MacGuffins: Using them effectively

The MacGuffin, often the object or information everyone is after, is one of the most popular elements in modern storytelling. The term popularized by Alfred Hitchock, who knew his shizz, is often the foundation the story is built around. But what is a macguffin? And how can we use them as writers? Here's a few classic MacGuffins: The Maltese Falcon - some will kill for it, but is it a priceless object or just symbolic of the dangers of greed?

The Letters of Transit - first off, if you start to think about these powerful letters of transit (that can not be rescinded), you'll smell something funny. I'm sure a bunch of Nazis would bow to some papers. But that's not the point, is it?



 The suitcase - Is it his soul? Another symbol? One thing's for sure we want to see in that box.


 Also this: The bar at my local theatre (headed there this afternoon)



To really get your mileage with a MacGuffin, it must be plausible, but it should serve as a catalyst. It gets the story going, and it shows up at times to give it a boost, but we don't dwell on it. Characters don't spend whole scenes analyzing it. Cynical Rick doesn't question why the heck Charles De Gaulle would sign those papers or why anyone would care. We don't see into the suitcase. Some of my favorite macguffins come courtesy of J.J. Abrams - various Rimabauldi artifacts. Even why they're stuck on the island is a MacGuffin. It provides a structure to tell a story and build characters, but don't look too closely or you might see the smoke and mirrors. Incidentally, I think this is why some people got so frustrated with Lost.


 For better or worse, building an entire series around a MacGuffin can backfire when people expect a profound revelation at the end. I'd learned my lesson with Alias.


 The show was never about Rimbauldi and his prophecies. It was about Sydney and her relationships. The rest was MacGuffins.

So when my Critique Partner and I were discussing Alcatraz the other day and he said, "I think I'll keep watching to see what the mystery is," I reminded him it was going to be a MacGuffin.  But there you have it, four episodes in and the show has him hooked on the promise of the mystery, on the promise of the MacGuffin.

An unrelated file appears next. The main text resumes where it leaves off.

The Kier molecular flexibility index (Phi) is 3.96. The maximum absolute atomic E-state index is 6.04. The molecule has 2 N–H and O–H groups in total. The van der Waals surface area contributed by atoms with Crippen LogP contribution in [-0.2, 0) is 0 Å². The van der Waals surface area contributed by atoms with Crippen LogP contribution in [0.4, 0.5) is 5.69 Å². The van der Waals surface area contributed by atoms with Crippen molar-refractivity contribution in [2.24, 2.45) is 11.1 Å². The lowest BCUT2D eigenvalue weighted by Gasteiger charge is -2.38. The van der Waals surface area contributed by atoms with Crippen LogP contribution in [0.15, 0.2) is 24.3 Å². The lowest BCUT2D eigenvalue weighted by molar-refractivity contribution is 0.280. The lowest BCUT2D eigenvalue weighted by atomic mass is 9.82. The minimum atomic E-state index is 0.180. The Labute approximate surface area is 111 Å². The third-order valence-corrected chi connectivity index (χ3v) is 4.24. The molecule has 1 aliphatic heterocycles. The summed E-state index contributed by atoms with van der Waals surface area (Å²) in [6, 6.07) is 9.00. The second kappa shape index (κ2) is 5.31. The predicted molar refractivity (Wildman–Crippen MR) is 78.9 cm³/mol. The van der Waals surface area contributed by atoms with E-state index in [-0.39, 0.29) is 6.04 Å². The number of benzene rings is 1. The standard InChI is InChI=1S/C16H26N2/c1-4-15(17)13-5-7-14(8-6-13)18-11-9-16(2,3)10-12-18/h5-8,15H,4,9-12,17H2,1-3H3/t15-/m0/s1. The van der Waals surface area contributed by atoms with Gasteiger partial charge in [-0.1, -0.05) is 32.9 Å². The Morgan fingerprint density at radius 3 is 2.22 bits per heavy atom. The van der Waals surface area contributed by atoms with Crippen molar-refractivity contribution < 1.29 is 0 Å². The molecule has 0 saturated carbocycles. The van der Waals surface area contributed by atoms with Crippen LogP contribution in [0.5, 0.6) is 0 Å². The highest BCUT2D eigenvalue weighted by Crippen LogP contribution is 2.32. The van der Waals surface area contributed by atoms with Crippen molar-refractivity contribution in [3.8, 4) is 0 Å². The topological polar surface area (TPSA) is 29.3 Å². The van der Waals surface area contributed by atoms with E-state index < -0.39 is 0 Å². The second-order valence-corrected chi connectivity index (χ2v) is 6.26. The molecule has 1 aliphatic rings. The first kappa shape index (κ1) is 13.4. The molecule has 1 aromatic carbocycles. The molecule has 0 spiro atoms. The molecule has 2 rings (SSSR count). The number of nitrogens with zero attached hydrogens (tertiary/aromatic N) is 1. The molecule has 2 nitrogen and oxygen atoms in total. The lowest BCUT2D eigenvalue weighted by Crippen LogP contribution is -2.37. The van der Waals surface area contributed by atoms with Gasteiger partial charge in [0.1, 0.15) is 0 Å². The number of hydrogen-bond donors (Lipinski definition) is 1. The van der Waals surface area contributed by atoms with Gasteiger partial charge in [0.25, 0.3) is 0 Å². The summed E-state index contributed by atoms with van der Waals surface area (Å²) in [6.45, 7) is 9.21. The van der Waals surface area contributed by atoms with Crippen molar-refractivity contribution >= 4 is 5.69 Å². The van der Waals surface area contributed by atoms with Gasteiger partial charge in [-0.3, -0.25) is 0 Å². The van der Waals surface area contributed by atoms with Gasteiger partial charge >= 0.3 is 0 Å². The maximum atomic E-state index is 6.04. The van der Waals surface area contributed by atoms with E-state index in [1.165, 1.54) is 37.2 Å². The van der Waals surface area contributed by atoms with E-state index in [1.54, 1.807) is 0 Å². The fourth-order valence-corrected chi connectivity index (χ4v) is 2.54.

So my advice about using MacGuffins:
1. Make it interesting, but don't dwell on it.
2. Use it to enhance your characterization and relationship building.
3. Don't be surprised or offended when someone is upset that your MacGuffin didn't pay off. It's probably going to happen and that's ok.

What other MacGuffins come to mind when you think about movies, television, or books?  Do you like them or do they frustrate you?

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6 comments:

M. Dunham said...

I didn't know the official name for macguffins, but this was incredibly interesting. Thank you so much for writing about this!

There are so many tricks of the writing trade whose names I don't know, but I could list. I'm sure there's a list on Wikipedia or somewhere I could read. :)

Lissa Price said...

I took McKee's course once (STORY) and he pointed out then how the letters of transit were bogus. But we all buy it, because, as you suggest, it's set up early, and we just want to see what will happen between Rick and Ilsa.

I've seen it so many times and the letters never bother me.

Angela Ackerman said...

This is one topic I don't think I've seen covered before. Great job on it. I agree that in the end it is never big enough to carry a story, and if the rest of it is lacking, the audience will ultimately feel disappointed at the reveal. But if there were other well-handled elements surrounding the characters and their goals, relationships and obstacles overcome, then it feels more like icing on the cake. :)

Happy Friday!

Angela @ The Bookshelf Muse

Diana Renn said...

Thanks for writing about this, Gennifer -- it's a great device common in mystery writing (so we gave you a shout-out over at Sleuths Spies & Alibis!) but it's fun to see how it crosses over into other genres too.

Gennifer Albin said...

M- technically it's a film term, but I think it applies to literature too.

Lissa - I'm jealous. I'm fascinated by screenwriting. I think I may take a class or two on it.

Angela - Definitely. It can't carry the whole story, but it can get you going.

Diana - Thanks for the shout-out! Mystery writing is a bit of a mystery to me, but I bet there's more crossover than we imagine.

Catherine Stine said...

Clever post! I always thought of a MacGuffin as something people were chasing down, but you seem to be using it also as a symbolic object and also as a red herring. Anyway, it's making my mind percolate, so that's a good thing!